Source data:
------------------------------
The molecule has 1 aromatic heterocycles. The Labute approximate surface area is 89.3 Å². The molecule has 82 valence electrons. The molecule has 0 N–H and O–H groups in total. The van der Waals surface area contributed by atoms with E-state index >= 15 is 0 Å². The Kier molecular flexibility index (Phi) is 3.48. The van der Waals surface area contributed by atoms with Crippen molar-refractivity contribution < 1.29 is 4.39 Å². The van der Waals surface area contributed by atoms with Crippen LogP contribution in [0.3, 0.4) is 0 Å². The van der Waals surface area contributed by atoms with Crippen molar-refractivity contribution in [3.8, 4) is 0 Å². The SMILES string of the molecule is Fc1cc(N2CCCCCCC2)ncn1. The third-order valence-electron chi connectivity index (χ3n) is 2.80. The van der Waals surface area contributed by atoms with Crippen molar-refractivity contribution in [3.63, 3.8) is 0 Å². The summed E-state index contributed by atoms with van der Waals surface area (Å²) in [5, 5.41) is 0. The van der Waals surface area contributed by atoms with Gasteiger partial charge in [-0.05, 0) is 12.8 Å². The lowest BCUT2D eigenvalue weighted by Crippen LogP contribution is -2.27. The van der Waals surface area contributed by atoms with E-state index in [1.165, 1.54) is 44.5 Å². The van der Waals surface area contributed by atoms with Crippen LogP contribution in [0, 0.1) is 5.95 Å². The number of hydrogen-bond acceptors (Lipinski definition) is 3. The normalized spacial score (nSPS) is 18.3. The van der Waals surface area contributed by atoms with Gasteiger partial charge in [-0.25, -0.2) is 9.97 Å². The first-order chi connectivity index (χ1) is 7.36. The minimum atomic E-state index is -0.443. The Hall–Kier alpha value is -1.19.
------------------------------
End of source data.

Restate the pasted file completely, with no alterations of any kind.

The molecule has 1 aromatic heterocycles. The Labute approximate surface area is 89.3 Å². The molecule has 82 valence electrons. The molecule has 0 N–H and O–H groups in total. The van der Waals surface area contributed by atoms with E-state index >= 15 is 0 Å². The Kier molecular flexibility index (Phi) is 3.48. The van der Waals surface area contributed by atoms with Crippen molar-refractivity contribution < 1.29 is 4.39 Å². The van der Waals surface area contributed by atoms with Crippen LogP contribution in [0.3, 0.4) is 0 Å². The van der Waals surface area contributed by atoms with Crippen molar-refractivity contribution in [3.8, 4) is 0 Å². The SMILES string of the molecule is Fc1cc(N2CCCCCCC2)ncn1. The third-order valence-electron chi connectivity index (χ3n) is 2.80. The van der Waals surface area contributed by atoms with Crippen molar-refractivity contribution in [3.63, 3.8) is 0 Å². The summed E-state index contributed by atoms with van der Waals surface area (Å²) in [5, 5.41) is 0. The van der Waals surface area contributed by atoms with Gasteiger partial charge in [-0.05, 0) is 12.8 Å². The lowest BCUT2D eigenvalue weighted by Crippen LogP contribution is -2.27. The van der Waals surface area contributed by atoms with E-state index in [1.165, 1.54) is 44.5 Å². The van der Waals surface area contributed by atoms with Crippen LogP contribution in [0, 0.1) is 5.95 Å². The number of hydrogen-bond acceptors (Lipinski definition) is 3. The normalized spacial score (nSPS) is 18.3. The van der Waals surface area contributed by atoms with Gasteiger partial charge in [-0.25, -0.2) is 9.97 Å². The first-order chi connectivity index (χ1) is 7.36. The minimum atomic E-state index is -0.443. The Hall–Kier alpha value is -1.19.